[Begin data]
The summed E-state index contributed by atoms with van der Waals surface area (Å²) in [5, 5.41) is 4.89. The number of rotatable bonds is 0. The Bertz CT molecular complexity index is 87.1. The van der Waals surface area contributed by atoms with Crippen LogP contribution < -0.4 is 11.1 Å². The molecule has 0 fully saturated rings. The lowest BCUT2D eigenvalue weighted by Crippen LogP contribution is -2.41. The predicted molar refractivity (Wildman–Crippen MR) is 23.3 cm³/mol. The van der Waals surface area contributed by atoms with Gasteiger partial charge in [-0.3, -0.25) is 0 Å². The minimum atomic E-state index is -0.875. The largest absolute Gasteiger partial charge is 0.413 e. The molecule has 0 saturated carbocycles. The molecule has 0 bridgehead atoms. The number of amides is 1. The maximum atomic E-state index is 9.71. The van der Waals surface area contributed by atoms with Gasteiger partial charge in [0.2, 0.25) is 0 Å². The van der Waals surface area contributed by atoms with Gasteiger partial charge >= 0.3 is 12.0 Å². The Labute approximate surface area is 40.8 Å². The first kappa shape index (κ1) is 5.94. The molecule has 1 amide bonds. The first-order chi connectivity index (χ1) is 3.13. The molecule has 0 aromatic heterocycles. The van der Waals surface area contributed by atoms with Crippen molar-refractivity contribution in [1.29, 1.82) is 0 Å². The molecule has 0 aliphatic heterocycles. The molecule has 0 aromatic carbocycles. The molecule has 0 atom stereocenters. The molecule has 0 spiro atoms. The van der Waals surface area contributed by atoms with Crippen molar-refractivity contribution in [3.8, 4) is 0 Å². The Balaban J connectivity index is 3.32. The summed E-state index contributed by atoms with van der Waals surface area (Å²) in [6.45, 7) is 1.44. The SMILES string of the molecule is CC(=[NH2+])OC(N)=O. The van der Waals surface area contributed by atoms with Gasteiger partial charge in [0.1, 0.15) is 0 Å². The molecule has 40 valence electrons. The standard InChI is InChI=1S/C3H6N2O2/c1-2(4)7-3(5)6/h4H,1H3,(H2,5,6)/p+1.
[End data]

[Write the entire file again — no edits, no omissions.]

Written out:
The summed E-state index contributed by atoms with van der Waals surface area (Å²) in [5, 5.41) is 4.89. The number of rotatable bonds is 0. The Bertz CT molecular complexity index is 87.1. The van der Waals surface area contributed by atoms with Crippen LogP contribution < -0.4 is 11.1 Å². The molecule has 0 fully saturated rings. The lowest BCUT2D eigenvalue weighted by Crippen LogP contribution is -2.41. The predicted molar refractivity (Wildman–Crippen MR) is 23.3 cm³/mol. The van der Waals surface area contributed by atoms with Gasteiger partial charge in [-0.3, -0.25) is 0 Å². The minimum atomic E-state index is -0.875. The largest absolute Gasteiger partial charge is 0.413 e. The molecule has 0 saturated carbocycles. The molecule has 0 bridgehead atoms. The number of amides is 1. The maximum atomic E-state index is 9.71. The van der Waals surface area contributed by atoms with Gasteiger partial charge in [0.2, 0.25) is 0 Å². The van der Waals surface area contributed by atoms with Gasteiger partial charge >= 0.3 is 12.0 Å². The Labute approximate surface area is 40.8 Å². The first kappa shape index (κ1) is 5.94. The molecule has 1 amide bonds. The first-order chi connectivity index (χ1) is 3.13. The molecule has 0 aromatic heterocycles. The van der Waals surface area contributed by atoms with Crippen molar-refractivity contribution in [1.29, 1.82) is 0 Å². The molecule has 0 aliphatic heterocycles. The molecule has 0 aromatic carbocycles. The molecule has 0 atom stereocenters. The molecule has 0 spiro atoms. The van der Waals surface area contributed by atoms with Crippen molar-refractivity contribution in [3.8, 4) is 0 Å². The Balaban J connectivity index is 3.32. The summed E-state index contributed by atoms with van der Waals surface area (Å²) in [6.45, 7) is 1.44. The SMILES string of the molecule is CC(=[NH2+])OC(N)=O. The van der Waals surface area contributed by atoms with Gasteiger partial charge in [0.1, 0.15) is 0 Å². The molecule has 40 valence electrons. The standard InChI is InChI=1S/C3H6N2O2/c1-2(4)7-3(5)6/h4H,1H3,(H2,5,6)/p+1.